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Epistasis between MHC and the RCAα block in primary Sjögren's syndrome
  1. S E Lester (susan.lester{at}
  1. Hanson Institute, Australia
    1. C McLure (c.mclure{at}
    1. CY O'Connor ERADE Village, Australia
      1. J Williamson (j.williamson{at}
      1. CY O'Connor ERADE Village, Australia
        1. P Bardy (pbardy{at}
        1. Australian Red Cross Blood Service, SA Division, Australia
          1. M Rischmueller (maureen.rischmueller{at}
          1. The Queen Elizabeth Hospital, Australia
            1. R L Dawkins (dawkins{at}
            1. CY O'Connor ERADE Village, Australia


              Objective: The RCAα block (Regulators of Complement Activation, 1q32) contains critical complement regulatory genes such as CR1 and MCP. This study examined RCAα block haplotype associations with both disease susceptibility and diversification of the anti Ro/La autoantibody response in primary Sjögren’s syndrome (pSS).

              Methods: 115 pSS patients and 98 controls were included in the study. 93/109 (85%) of the pSS patients were seropositive for Ro/La autoantibodies. The Genomic Matching Technique (GMT) was used to define RCAα block ancestral haplotypes (AH).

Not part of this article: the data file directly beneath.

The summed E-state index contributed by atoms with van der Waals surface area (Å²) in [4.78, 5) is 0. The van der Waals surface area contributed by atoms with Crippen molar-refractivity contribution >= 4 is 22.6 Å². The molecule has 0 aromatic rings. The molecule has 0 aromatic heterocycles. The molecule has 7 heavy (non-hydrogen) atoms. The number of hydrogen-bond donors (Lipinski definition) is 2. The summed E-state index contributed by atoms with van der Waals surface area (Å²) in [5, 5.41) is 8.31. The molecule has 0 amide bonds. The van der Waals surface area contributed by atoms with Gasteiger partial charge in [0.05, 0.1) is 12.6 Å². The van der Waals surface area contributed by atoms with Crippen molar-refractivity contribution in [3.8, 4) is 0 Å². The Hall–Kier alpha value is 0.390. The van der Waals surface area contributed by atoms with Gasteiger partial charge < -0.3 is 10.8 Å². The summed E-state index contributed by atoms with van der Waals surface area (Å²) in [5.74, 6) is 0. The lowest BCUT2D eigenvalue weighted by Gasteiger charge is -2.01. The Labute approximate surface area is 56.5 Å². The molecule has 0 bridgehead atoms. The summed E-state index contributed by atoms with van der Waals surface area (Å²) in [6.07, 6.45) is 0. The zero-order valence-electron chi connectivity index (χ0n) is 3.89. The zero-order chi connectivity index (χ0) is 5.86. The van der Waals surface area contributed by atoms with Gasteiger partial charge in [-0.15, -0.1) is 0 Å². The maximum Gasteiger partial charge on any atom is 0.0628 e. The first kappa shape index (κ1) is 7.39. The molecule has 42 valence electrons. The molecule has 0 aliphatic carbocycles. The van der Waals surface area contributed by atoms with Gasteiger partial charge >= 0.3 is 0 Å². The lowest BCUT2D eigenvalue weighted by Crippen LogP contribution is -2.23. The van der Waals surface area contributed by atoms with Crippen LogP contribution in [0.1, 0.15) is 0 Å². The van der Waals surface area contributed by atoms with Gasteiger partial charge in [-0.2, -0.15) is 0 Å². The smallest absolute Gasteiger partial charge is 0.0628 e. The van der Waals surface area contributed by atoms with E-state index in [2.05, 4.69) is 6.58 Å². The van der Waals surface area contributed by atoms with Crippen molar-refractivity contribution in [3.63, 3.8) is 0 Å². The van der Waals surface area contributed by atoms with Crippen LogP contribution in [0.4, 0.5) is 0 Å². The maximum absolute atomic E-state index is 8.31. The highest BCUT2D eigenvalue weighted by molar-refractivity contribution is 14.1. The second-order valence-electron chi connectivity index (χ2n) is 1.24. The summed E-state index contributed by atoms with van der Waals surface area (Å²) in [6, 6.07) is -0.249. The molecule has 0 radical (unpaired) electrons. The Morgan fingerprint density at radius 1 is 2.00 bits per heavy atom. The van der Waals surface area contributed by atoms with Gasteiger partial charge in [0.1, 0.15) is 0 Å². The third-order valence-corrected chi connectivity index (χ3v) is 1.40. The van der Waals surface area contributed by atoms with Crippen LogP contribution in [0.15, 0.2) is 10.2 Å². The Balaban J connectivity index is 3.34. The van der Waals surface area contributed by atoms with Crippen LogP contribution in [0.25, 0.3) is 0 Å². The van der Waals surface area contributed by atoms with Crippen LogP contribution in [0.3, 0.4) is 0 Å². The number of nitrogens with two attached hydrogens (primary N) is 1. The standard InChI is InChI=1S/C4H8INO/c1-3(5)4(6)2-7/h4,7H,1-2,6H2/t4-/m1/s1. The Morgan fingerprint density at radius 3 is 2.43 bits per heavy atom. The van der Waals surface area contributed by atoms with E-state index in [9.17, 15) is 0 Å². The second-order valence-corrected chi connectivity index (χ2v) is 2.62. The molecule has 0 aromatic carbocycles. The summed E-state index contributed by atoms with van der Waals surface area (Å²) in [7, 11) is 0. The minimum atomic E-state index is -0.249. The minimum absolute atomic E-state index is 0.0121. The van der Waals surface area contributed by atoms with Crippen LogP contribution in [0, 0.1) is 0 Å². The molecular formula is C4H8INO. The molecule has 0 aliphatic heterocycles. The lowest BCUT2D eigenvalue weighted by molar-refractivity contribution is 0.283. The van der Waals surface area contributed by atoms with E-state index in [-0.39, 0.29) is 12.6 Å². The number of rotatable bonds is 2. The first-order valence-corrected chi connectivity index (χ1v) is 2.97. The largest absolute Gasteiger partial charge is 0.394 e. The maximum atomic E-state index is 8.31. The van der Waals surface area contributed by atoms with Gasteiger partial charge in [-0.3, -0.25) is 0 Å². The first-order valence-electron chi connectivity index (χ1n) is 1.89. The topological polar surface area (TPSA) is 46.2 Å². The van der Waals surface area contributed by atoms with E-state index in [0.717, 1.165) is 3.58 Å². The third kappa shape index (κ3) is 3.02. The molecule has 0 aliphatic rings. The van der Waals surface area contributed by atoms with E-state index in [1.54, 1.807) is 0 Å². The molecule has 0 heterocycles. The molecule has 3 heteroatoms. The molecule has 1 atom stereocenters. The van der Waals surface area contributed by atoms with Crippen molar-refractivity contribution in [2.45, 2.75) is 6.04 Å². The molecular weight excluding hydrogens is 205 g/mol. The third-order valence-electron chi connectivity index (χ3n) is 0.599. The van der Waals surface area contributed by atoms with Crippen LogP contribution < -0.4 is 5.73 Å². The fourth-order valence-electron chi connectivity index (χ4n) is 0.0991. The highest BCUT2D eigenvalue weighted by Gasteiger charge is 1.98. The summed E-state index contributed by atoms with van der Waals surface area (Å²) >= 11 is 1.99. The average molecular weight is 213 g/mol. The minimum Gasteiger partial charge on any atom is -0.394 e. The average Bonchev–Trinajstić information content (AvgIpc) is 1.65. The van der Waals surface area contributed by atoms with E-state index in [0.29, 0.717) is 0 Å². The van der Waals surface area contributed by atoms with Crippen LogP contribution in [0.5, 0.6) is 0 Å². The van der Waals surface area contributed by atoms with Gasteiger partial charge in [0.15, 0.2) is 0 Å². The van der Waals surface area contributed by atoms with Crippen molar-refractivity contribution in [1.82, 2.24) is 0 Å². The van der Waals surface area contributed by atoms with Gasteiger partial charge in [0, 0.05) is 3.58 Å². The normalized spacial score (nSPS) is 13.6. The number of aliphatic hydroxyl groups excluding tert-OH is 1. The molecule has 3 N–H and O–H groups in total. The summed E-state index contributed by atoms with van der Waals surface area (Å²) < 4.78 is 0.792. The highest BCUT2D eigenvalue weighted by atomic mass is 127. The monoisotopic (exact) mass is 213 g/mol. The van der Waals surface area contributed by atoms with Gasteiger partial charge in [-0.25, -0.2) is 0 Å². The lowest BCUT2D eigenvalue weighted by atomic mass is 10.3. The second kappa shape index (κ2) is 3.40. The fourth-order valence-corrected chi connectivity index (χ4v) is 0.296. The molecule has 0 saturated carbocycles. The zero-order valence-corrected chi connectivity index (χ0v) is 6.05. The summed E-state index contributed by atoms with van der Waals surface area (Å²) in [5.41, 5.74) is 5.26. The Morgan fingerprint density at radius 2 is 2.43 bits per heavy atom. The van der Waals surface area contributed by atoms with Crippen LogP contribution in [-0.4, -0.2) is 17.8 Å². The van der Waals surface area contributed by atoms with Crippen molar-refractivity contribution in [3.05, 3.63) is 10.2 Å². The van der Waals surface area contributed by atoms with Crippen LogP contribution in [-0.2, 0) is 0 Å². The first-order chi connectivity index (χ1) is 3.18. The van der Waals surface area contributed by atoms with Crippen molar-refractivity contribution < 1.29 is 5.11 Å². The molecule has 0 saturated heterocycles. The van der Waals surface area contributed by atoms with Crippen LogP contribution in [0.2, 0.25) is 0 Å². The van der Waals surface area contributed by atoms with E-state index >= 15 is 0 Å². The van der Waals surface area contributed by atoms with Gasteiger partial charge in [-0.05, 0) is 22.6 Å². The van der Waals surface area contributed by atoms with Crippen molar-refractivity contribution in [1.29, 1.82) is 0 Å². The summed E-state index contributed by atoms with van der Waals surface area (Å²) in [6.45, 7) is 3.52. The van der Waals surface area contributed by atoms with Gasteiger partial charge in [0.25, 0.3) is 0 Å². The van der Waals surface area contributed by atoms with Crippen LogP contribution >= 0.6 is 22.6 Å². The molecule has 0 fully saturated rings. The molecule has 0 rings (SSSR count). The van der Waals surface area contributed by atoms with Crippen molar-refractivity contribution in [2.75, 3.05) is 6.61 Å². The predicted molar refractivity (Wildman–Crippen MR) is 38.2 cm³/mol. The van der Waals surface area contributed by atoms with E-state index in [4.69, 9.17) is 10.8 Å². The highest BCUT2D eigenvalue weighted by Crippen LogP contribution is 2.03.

Results: RCAα block haplotypes, AH1 and AH3, were both associated with autoantibody positive pSS (p = 0.0003). Autoantibody associations with both HLA DR3 and DR15 have been previously defined. There was an epistatic interaction (p = 0.023) between RCAα AH1 and HLA DR3, and this genotypic combination was present in 48% of autoantibody positive pSS patients compared to 8% of controls. This epistasis is most simply attributable to an interaction between C4 and its receptor, CR1, encoded within the RCAα block. Both DR3 and a relative C4 deficiency are carried on the MHC 8.1 autoimmune haplotype. Only 4/92 (4%) of autoantibody positive pSS patients did not carry any risk RCAα or HLA haplotype, compared to 36/96 (38%) of controls, and there were differences in haplotype frequencies within autoantibody subsets of pSS.

              Conclusions: Normal population variation in the RCAα block, in addition to the MHC, contributes genetic susceptibility to systemic autoimmune disease and the autoantibody response. This finding provides evidence for the role of regulation of complement activation in disease pathogenesis.

              • MHC
              • RCA
              • autoimmunity
              • epistatsis
              • haplotypes

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